• The total antioxidant strength of raw sweet potato measured in terms of oxygen radical absorbance capacity (ORAC) is 902 µmol TE/100 g.

  • The tubers are packed with many essential vitamins such as pantothenic acid (vitamin B-5), pyridoxine (vitamin B-6), and thiamin (vitamin B-1), niacin, and riboflavin. These vitamins are essential in the sense that the human body requires them from external sources to replenish. These vitamins function as co-factors for various enzymes during metabolism.

  • Sweet potato provides good amount of vital minerals such as iron, calcium, magnesium, manganese, and potassium that are very essential for enzyme, protein, and carbohydrate metabolism.

  • Sweet potato top greens are indeed more nutritious than the tuber itself. Weight per weight, 100 g of fresh leaves carry more iron, vitamin C, folates, vitamin K, and potassium but less sodium than its tuber.

Selection and storage

sweet potatoes in a market
Sweet potatoes in a market.

Although sweet potato leaves are being eaten in some parts of the world, its root which is the toast of sweet potato lovers. In the markets, buy fresh tubers with intact smooth skin and firm consistency. Go for organic varieties for best taste and nutrition levels.

Avoid soft, flabby, or wilted roots. Also, avoid those sound woody in texture as they tend to be excess in fiber and unappetizing. As in potatoes, sprouting would make them lose flavor and less desirable.

Wash them in clean running water to remove sand and soil. They should be stored in a cool, dark, and well-ventilated place.

Preparation and serving methods

To prepare, wash the root in cold water. It can be eaten raw with skin. However, for baking preparations, its skin may be peeled off before or after cooked.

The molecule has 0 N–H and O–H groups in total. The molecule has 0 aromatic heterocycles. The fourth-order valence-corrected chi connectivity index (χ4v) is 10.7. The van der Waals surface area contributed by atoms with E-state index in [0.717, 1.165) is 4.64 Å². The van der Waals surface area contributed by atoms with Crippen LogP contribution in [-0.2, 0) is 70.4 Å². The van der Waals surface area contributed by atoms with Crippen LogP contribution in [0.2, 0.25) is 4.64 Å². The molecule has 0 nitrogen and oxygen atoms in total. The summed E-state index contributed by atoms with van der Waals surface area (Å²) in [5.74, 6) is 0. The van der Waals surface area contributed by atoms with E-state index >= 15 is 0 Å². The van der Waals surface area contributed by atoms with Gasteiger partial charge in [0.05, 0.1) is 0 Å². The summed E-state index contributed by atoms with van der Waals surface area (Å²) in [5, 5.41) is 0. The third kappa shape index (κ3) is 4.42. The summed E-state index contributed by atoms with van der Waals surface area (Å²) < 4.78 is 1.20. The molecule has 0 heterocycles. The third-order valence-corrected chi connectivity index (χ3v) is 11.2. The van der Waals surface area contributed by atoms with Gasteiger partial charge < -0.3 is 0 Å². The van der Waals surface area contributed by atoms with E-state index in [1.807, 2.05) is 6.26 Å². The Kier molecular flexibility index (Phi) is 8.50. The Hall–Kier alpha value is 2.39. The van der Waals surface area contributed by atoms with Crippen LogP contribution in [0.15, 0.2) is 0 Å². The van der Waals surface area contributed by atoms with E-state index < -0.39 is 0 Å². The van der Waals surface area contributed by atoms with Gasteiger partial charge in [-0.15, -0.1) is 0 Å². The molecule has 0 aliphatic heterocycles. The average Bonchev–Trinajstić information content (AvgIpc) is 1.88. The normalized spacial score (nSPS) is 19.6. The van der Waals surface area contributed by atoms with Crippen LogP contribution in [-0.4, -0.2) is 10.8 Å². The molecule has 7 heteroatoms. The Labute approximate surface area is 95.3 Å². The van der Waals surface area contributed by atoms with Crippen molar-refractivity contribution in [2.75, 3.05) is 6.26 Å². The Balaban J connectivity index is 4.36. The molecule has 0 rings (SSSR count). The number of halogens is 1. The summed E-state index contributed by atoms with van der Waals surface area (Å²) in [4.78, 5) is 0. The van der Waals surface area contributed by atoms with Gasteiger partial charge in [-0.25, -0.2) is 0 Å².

sweet potato pie
Sweet potato pie!
Photo courtesy: andycoan
sweet potato soup
Delicious sweet potato soup.
Photo courtesy: exfordy

Here are some serving tips:

  • Fresh sweet potatoes can be eaten raw.

  • Baking in water with a pinch of salt would give rich taste to them. Peel the skin before eating.

  • Camote, sweet potato known as in the Latin world, is used extensively in the Mexican cuisine.

  • Camote cue, wherein the sweet potato chops deep-fried and caramelized with brown sugar, is a popular street food in the Philippines.

  • Its sweet flesh is used in the preparation of soups, curries, stews, and in confectionary to make cakes, pie...etc.

  • The tuber also used to prepare different kinds of baby foods.

  • Sweet potato chips are enjoyed as favorite snacks.

Safety profile

Sweet potatoes contain oxalic acid, a naturally occurring substance found in some vegetables that may crystallize as oxalate stones in the urinary tract in some people.

It is, therefore, individuals with known history of oxalate urinary tract stones may have to avoid eating them. Adequate intake of water is, therefore, advised to maintain normal urine output in these individuals to minimize stone risk. (Medical disclaimer).

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Further reading:

  1. Vegetable directory page - University of Illinois extension (Link opens in new window).

  2. USDA National Nutrition database.